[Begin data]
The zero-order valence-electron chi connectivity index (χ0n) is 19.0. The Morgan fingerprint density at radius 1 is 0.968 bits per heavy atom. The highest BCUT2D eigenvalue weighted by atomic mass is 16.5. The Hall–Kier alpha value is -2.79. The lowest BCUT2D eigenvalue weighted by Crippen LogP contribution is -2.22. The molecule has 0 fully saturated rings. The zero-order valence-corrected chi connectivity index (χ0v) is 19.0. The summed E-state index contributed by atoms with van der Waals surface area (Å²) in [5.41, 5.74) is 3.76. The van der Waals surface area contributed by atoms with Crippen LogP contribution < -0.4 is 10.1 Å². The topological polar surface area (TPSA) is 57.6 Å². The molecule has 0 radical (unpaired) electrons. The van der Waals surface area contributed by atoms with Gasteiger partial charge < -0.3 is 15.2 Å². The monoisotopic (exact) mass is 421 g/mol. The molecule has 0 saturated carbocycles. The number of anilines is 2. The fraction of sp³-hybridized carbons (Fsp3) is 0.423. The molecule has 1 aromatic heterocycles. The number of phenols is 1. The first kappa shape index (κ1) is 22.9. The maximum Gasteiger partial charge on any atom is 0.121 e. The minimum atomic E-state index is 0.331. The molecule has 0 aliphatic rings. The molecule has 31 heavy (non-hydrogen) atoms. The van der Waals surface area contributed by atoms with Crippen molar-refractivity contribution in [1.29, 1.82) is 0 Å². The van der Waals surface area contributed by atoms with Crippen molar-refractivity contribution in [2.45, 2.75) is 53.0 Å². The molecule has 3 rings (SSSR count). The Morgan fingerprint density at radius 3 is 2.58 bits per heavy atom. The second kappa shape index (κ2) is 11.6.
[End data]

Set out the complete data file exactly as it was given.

The zero-order valence-electron chi connectivity index (χ0n) is 19.0. The Morgan fingerprint density at radius 1 is 0.968 bits per heavy atom. The highest BCUT2D eigenvalue weighted by atomic mass is 16.5. The Hall–Kier alpha value is -2.79. The lowest BCUT2D eigenvalue weighted by Crippen LogP contribution is -2.22. The molecule has 0 fully saturated rings. The zero-order valence-corrected chi connectivity index (χ0v) is 19.0. The summed E-state index contributed by atoms with van der Waals surface area (Å²) in [5.41, 5.74) is 3.76. The van der Waals surface area contributed by atoms with Crippen LogP contribution < -0.4 is 10.1 Å². The topological polar surface area (TPSA) is 57.6 Å². The molecule has 0 radical (unpaired) electrons. The van der Waals surface area contributed by atoms with Gasteiger partial charge < -0.3 is 15.2 Å². The monoisotopic (exact) mass is 421 g/mol. The molecule has 0 saturated carbocycles. The number of anilines is 2. The fraction of sp³-hybridized carbons (Fsp3) is 0.423. The molecule has 1 aromatic heterocycles. The number of phenols is 1. The first kappa shape index (κ1) is 22.9. The maximum Gasteiger partial charge on any atom is 0.121 e. The minimum atomic E-state index is 0.331. The molecule has 0 aliphatic rings. The molecule has 31 heavy (non-hydrogen) atoms. The van der Waals surface area contributed by atoms with Crippen molar-refractivity contribution in [1.29, 1.82) is 0 Å². The van der Waals surface area contributed by atoms with Crippen molar-refractivity contribution in [2.45, 2.75) is 53.0 Å². The molecule has 3 rings (SSSR count). The Morgan fingerprint density at radius 3 is 2.58 bits per heavy atom. The second kappa shape index (κ2) is 11.6.